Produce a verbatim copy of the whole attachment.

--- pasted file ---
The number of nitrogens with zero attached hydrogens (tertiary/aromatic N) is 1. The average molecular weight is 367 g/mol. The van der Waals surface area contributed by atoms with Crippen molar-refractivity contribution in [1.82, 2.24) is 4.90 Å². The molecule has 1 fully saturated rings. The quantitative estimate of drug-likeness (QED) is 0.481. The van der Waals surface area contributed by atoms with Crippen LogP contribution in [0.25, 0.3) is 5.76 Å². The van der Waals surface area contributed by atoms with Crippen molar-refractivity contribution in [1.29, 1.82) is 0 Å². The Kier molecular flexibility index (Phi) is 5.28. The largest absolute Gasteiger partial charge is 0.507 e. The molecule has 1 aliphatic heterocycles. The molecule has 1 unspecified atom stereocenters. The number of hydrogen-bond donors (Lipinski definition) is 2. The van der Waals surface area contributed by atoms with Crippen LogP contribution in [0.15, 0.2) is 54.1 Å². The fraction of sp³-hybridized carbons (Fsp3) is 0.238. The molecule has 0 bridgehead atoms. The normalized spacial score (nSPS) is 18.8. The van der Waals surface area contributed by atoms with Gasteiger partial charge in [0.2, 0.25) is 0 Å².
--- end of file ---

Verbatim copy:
The number of nitrogens with zero attached hydrogens (tertiary/aromatic N) is 1. The average molecular weight is 367 g/mol. The van der Waals surface area contributed by atoms with Crippen molar-refractivity contribution in [1.82, 2.24) is 4.90 Å². The molecule has 1 fully saturated rings. The quantitative estimate of drug-likeness (QED) is 0.481. The van der Waals surface area contributed by atoms with Crippen LogP contribution in [0.25, 0.3) is 5.76 Å². The van der Waals surface area contributed by atoms with Crippen molar-refractivity contribution in [1.29, 1.82) is 0 Å². The Kier molecular flexibility index (Phi) is 5.28. The largest absolute Gasteiger partial charge is 0.507 e. The molecule has 1 aliphatic heterocycles. The molecule has 1 unspecified atom stereocenters. The number of hydrogen-bond donors (Lipinski definition) is 2. The van der Waals surface area contributed by atoms with Crippen LogP contribution in [0.15, 0.2) is 54.1 Å². The fraction of sp³-hybridized carbons (Fsp3) is 0.238. The molecule has 0 bridgehead atoms. The normalized spacial score (nSPS) is 18.8. The van der Waals surface area contributed by atoms with Gasteiger partial charge in [0.2, 0.25) is 0 Å².